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The Corn Mesocotyl and Assessing Its Abnormal Growth

Corkscrew mesocotyl growth symptoms observed in corn seedlings planted on May 3, 2023 in West Lafayette, IN.  Photo taken by Rachel Stevens, ACRE farm manager.
Corkscrew mesocotyl growth symptoms observed in corn seedlings planted on May 3, 2023 in West Lafayette, IN.  Photo taken by Rachel Stevens, ACRE farm manager.

Dr. Dan Quinn, Purdue Corn Agronomist, shared his experience with abnormal mesocotyl growth of corn seedlings in the most recent Pest & Crop Newsletter.

As a young agronomist, one of the first things I learned was that when assessing corn emergence and stand establishment following planting, is that it is always important to have a shovel with you. Why? Because often the reasons for poor emergence or stand establishment lie beneath the soil surface.  The young corn root system is essential for early-season growth and stand establishment and is comprised of various important plant components which include the radicle (first emerging root from the tip end of the kernel), the seminal roots, the nodal roots, and the mesocotyl.

The mesocotyl is identified as a white, stem-like plant organ that develops during seed germination and connects the corn seed to the base of the coleoptile (protective sheath which encloses the young corn leaves as they push through the soil surface). One of the main roles of this plant organ is to elongate and push the coleoptile through the soil surface. Mesocotyl growth helps to facilitate deeper planting depths and will cease growth following exposure to solar radiation and light, which is due to hormonal changes (the length of the mesocotyl can also help you determine how deep a corn seed was planted).  In addition, this organ also facilitates the movement of energy and nutrients from the seed endosperm to the developing seedling. It is important to remember, that up until the young corn plant is around the V3 growth stage, a majority of the plant’s nutrients and energy is coming from the seed. Therefore, maintaining a healthy mesocotyl is absolutely crucial during the period of corn emergence and stand establishment.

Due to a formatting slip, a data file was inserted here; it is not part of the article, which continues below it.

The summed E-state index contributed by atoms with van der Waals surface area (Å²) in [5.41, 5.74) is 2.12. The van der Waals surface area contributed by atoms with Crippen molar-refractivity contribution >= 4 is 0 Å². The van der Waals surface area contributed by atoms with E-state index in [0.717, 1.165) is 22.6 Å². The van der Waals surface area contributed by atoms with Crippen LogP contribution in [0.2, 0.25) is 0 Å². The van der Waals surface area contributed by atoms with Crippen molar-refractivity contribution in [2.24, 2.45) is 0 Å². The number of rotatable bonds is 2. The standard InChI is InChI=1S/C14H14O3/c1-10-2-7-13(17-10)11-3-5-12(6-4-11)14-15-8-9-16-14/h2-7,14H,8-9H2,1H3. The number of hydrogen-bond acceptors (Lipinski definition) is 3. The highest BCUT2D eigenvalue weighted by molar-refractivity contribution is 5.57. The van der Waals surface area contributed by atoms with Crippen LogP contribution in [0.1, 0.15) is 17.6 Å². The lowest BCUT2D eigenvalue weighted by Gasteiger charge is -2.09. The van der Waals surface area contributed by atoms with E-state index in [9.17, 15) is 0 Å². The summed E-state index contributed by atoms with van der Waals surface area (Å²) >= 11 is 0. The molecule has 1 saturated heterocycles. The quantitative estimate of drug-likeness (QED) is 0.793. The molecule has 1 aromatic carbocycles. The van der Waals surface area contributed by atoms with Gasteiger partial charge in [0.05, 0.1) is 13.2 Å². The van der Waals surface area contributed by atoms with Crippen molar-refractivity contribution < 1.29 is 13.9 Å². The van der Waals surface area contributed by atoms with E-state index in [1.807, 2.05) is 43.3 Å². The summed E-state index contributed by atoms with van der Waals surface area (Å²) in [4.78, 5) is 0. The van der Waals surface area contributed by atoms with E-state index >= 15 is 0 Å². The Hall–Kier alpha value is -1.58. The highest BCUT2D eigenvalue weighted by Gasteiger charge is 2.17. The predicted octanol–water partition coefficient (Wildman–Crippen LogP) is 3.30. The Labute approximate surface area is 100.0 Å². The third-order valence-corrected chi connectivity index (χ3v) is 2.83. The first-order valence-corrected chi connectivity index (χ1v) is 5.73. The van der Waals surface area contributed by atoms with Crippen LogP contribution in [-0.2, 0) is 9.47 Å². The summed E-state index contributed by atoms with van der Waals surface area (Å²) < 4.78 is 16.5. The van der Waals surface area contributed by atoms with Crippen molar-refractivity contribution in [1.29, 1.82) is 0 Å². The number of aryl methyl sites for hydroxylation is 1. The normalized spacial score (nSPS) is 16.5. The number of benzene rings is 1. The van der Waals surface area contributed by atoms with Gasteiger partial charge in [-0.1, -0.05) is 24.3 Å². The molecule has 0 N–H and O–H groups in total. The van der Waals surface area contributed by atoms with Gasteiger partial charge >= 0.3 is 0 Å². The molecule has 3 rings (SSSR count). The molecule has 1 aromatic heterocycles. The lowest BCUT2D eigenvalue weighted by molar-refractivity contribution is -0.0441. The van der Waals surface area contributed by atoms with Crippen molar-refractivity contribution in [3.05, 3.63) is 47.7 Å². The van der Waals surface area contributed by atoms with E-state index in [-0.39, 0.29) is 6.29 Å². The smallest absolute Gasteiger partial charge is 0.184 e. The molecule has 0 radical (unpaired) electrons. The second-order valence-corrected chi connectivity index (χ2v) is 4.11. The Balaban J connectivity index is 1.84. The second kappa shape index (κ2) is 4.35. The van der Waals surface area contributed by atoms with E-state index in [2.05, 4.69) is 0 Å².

Failed crop emergence, uneven emergence, and stunted plants can often be a direct result of poor mesocotyl growth and health. For example, severe mesocotyl damage to young corn seedlings (before nutritional dependance is shifted to the nodal root system) can cause complete plant death due to the loss of energy and nutrient transfer to the young seedling from the kernel. One of the common abnormal mesocotyl symptoms known as ‘corkscrewing’ is shown in this photo. A ‘corkscrewed’ mesocotyl is typically caused by soil crusting (restricted crop emergence), chilling injury, herbicide injury (e.g., cell growth inhibitors such as acetochlor), kernel position (embryo face down) in the furrow, or large fluctuations in soil temperatures. The corkscrewed symptoms shown in this photo are likely a result of cold soil temperatures and wide fluctuations in soil temperatures following planting.

In addition, to chilling and/or herbicide injury, severe mesocotyl damage can also occur from excessively high starter fertilizer rates (especially those with higher salt contents

Overall, it is always important to pay attention to root and mesocotyl health in young corn seedlings, especially before stand establishment and the plant transition to the nodal root system is finished. Therefore, if poor emergence and/or stunted plants are observed, remember to get out your shovel and look belowground, this may just give you an answer to your problem.

The Purdue University Cooperative Extension Service is an Affirmative Action, Equal Opportunity institution.

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